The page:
“By seeing (and being seen) how a school community operates, our students are better prepared to face the challenges that teaching presents. For many of our students, this "early and often" approach to working in classrooms further solidifies their desire to teach,” she said.
The students planned and taught eight lessons, surrounding the structural theme of Carol Dweck’s book “Mindset.” The days that the students were not teaching in the classroom they spent in the middle school library, planning for their next lesson.
Although McClanahan says this is a new approach to teaching the general methods course, she wants to be clear that this model is not an exception in the Secondary Education department, but more often the rule.
“We value providing our students--from their first quarter in the program to their last--plenty of opportunities to interact with middle and high school students and schools,” she said.
McClanahan was able to capture the experiences of the pre-service students, and produce a video that displays how beneficial and exciting the program is for first-quarter students.
“I hope you might find time to watch this video produced by Lauren McClanahan. It demonstrates the power of the residency experiences for secondary education candidates. It’s a wonderful testimony to the importance of school-university collaborations,” said Francisco Rios, the dean of Woodring College of Education.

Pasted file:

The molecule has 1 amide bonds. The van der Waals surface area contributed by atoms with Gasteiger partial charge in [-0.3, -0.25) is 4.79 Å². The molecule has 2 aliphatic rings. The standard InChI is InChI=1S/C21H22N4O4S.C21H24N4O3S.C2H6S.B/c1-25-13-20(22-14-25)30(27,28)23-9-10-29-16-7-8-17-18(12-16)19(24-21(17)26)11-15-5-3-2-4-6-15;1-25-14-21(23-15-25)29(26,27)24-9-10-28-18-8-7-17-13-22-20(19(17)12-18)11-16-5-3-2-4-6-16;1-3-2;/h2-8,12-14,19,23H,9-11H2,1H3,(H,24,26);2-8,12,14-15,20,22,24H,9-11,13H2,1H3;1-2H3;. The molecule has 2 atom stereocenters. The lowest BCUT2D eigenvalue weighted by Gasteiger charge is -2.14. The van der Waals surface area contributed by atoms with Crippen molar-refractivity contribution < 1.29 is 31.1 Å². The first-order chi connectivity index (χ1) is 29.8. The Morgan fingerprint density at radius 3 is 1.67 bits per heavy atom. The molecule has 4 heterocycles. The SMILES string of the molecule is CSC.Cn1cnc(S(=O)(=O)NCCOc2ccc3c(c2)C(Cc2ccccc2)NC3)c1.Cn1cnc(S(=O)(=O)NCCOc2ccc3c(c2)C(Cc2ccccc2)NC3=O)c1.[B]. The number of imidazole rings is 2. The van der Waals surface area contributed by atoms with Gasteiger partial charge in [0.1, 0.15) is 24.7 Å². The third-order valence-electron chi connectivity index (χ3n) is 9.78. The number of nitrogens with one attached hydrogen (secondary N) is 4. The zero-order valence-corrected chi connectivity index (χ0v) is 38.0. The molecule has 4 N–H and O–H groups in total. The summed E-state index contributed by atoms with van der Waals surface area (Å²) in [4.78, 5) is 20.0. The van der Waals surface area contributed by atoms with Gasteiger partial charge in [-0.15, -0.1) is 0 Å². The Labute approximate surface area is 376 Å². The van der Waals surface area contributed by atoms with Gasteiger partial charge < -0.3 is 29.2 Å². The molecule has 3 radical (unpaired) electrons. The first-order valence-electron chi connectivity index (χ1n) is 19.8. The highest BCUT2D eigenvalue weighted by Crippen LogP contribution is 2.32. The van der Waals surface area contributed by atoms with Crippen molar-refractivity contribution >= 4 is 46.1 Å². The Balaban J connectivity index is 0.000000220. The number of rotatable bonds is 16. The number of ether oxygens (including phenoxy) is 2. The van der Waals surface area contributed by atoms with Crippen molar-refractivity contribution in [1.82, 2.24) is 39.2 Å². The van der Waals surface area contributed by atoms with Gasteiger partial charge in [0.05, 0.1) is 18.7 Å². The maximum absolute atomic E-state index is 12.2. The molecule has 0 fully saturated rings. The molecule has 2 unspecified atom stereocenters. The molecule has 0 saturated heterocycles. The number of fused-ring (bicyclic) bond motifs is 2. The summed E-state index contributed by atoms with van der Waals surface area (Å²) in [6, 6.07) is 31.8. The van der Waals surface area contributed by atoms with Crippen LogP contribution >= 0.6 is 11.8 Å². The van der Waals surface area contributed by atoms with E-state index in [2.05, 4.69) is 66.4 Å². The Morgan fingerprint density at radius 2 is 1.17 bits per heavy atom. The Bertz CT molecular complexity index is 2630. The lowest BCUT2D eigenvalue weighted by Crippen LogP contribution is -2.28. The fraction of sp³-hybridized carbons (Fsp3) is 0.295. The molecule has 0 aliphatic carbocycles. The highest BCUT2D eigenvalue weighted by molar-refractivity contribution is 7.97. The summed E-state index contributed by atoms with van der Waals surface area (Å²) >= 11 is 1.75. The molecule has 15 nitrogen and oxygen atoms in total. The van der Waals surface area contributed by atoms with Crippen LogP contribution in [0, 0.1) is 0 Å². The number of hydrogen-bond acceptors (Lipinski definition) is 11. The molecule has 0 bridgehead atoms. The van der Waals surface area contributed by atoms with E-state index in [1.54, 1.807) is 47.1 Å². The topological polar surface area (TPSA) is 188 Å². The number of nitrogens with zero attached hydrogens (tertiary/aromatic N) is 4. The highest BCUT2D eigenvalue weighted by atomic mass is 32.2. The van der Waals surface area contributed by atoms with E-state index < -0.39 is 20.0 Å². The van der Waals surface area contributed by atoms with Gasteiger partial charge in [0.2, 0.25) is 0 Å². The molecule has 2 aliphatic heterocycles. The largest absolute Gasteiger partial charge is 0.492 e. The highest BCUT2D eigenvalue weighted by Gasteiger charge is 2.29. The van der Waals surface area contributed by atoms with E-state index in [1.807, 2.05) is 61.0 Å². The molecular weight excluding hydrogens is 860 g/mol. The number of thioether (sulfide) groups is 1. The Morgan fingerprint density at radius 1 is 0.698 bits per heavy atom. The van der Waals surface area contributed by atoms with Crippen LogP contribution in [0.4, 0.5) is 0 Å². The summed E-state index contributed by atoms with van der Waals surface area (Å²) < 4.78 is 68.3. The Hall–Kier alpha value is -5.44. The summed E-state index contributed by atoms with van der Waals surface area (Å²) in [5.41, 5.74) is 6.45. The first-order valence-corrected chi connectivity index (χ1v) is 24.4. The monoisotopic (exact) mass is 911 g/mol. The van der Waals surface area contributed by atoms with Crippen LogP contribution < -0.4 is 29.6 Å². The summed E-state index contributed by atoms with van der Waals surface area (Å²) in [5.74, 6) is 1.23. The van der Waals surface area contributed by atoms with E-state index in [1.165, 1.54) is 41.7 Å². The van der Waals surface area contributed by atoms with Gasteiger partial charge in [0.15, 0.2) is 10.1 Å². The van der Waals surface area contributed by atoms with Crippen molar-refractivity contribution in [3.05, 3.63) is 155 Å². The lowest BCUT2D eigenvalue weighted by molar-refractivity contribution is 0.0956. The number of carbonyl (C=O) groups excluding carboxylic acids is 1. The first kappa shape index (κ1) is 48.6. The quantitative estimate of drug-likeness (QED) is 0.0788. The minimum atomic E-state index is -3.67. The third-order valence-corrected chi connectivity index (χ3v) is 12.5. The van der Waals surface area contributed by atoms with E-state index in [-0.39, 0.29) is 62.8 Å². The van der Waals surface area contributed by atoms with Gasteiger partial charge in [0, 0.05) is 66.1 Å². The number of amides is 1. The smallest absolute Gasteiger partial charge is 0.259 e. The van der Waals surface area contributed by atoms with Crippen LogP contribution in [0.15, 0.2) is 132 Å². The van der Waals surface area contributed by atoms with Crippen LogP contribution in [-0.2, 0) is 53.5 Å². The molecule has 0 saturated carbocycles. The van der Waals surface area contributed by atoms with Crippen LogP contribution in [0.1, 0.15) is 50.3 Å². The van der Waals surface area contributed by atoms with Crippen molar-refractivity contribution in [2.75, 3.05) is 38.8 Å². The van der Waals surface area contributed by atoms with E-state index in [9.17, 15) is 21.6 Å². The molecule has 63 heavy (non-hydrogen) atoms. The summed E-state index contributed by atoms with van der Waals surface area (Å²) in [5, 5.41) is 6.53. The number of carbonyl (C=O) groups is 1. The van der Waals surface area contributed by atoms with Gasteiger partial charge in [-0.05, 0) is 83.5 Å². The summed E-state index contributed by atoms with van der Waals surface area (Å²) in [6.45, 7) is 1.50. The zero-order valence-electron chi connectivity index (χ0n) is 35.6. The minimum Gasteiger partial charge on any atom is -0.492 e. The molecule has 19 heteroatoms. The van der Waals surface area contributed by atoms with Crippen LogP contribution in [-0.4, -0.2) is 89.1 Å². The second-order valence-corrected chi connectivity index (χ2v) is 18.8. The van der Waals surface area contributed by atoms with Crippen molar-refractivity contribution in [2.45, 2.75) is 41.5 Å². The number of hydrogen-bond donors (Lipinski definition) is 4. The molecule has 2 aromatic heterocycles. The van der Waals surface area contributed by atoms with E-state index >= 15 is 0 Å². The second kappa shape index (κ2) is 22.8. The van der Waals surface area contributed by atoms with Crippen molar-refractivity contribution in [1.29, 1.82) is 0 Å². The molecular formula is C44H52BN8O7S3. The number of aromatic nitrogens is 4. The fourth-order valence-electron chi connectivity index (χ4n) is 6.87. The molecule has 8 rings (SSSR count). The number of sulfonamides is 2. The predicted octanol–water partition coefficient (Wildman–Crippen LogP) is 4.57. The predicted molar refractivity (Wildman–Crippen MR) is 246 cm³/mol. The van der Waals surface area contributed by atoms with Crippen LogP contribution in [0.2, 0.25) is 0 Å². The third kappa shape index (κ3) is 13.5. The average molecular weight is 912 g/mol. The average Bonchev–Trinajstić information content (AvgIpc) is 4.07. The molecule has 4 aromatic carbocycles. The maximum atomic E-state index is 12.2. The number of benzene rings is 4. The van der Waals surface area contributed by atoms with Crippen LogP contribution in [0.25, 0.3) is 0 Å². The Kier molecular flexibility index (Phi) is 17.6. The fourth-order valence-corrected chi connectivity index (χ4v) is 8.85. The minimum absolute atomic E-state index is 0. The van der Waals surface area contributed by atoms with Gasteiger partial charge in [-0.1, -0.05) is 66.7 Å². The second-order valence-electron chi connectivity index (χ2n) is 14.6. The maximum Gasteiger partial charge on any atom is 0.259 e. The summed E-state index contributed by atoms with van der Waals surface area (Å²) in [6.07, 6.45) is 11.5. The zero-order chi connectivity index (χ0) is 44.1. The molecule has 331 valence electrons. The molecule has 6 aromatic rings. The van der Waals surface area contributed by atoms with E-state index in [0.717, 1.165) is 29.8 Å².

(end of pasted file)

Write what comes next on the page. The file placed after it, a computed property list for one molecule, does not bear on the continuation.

Western's men's and women's basketball teams will each have a game televised on ROOT sports this month.
The women's team will face off against St. Martin's on Wednesday, Jan. 13 in Lacey; tipoff is at 7:30 p.m. The women's team is 9-5, with a 5-1 record in the GNAC.
The men's televised game will be against arch-rival Central Washington University in Ellensburg at 6 p.m. on Saturday, Jan. 23. The men's team is currently 9-6 with a 3-3 record in conference play.
Here's this year's institutional 30-second PSA that will be shown during each game (turn on sound/speakers to hear).
This month’s episode of Western Window is hosted by Chris Roselli of the WWU Alumni Association and Al Dowling, a student at Western. The following is the story lineup for this episode:
- What’s New in CBE? – Craig Dunn, interim dean of Western’s College of Business and Economics, talks about the new interdisciplinary focus of the curriculum in the college. (1:05)